1. Binding and fusion
First, the HIV virus attaches itself to a T-helper cell and releases HIV into the cell.
Drugs that can stop this part of the process are called fusion or entry inhibitors.
2. Conversion and integration
Once inside the cell, HIV changes its genetic material so it can enter the nucleus of the cell and take control of it.
Drugs that can stop this part of the process are called NRTIs (nucleoside reverse transcriptase inhibitors), NNRTIs (non-nucleoside reverse transcriptase inhibitors) and integrase inhibitors.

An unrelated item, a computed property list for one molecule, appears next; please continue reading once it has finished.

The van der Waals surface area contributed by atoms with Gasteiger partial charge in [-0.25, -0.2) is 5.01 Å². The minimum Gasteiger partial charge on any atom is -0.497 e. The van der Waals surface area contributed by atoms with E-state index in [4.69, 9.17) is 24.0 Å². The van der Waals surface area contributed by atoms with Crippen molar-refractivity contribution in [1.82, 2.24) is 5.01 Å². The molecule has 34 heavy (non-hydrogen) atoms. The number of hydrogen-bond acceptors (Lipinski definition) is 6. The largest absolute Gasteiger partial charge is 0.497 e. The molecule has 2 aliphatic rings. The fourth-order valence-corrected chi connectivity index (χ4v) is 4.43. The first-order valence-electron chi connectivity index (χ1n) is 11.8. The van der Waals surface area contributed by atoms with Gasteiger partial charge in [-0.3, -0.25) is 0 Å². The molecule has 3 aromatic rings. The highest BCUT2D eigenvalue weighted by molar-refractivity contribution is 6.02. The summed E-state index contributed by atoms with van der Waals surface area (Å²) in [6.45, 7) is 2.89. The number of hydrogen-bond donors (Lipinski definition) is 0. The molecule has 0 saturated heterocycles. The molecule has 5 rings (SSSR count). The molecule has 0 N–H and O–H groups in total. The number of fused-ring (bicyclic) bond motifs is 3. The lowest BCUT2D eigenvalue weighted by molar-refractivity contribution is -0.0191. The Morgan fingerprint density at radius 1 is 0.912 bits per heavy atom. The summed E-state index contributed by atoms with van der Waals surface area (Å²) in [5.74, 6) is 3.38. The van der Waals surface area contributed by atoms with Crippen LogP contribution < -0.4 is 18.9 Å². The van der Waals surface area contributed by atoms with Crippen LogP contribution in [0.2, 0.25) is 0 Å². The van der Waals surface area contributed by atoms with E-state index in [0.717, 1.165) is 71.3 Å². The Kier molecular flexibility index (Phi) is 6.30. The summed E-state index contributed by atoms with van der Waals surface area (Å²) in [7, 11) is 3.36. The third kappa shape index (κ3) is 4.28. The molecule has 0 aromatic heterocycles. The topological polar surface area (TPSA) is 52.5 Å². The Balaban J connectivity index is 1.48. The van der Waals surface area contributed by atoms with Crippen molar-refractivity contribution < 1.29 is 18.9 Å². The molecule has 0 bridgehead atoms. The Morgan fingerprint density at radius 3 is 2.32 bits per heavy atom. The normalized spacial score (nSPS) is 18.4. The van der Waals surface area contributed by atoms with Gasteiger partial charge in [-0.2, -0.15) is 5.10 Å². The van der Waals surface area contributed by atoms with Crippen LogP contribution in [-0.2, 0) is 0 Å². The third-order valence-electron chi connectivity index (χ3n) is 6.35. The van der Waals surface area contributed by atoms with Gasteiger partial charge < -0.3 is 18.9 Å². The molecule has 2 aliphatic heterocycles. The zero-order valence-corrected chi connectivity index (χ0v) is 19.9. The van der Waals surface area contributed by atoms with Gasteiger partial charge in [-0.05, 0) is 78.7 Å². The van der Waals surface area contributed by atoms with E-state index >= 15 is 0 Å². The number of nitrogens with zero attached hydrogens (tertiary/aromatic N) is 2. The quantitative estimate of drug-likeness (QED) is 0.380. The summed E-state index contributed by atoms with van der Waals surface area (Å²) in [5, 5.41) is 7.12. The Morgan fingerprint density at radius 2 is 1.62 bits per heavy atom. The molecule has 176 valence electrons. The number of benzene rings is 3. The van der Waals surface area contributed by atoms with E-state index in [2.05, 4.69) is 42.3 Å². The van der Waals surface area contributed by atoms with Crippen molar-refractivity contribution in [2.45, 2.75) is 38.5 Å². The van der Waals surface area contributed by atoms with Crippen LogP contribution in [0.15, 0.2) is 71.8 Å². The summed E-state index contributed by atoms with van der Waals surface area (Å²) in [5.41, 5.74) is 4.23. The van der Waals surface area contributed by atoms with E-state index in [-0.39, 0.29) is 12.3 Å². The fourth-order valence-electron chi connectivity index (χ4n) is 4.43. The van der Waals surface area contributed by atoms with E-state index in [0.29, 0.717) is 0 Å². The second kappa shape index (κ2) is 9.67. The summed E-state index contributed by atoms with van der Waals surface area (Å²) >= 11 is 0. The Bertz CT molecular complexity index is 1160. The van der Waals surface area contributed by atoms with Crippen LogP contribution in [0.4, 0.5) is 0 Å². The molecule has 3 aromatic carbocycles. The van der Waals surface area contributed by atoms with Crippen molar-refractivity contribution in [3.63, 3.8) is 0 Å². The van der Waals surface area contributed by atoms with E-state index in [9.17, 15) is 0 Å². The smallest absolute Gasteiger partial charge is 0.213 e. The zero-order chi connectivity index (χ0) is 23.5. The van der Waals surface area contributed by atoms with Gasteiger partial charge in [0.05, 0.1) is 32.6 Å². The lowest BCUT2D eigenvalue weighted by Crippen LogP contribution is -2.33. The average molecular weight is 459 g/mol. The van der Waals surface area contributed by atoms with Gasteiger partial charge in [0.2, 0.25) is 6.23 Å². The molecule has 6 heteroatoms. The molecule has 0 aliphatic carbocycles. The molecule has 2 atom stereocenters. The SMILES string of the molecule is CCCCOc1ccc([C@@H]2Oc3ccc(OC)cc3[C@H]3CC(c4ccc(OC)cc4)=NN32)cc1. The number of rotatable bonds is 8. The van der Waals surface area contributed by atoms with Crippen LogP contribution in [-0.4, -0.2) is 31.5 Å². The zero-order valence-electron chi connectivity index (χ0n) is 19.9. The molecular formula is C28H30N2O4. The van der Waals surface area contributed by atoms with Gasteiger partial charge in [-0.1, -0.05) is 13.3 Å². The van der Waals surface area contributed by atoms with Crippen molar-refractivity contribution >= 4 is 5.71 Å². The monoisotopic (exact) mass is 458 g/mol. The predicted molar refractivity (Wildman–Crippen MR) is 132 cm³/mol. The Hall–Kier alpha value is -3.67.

The cell then produces more HIV proteins that can be used to produce more HIV.
4. Assembly, budding and maturation
New HIV particles are then released from the T-helper cell into the bloodstream. These are now ready to infect other cells and begin the process all over again.
Drugs that can stop this part of the process are called protease inhibitors.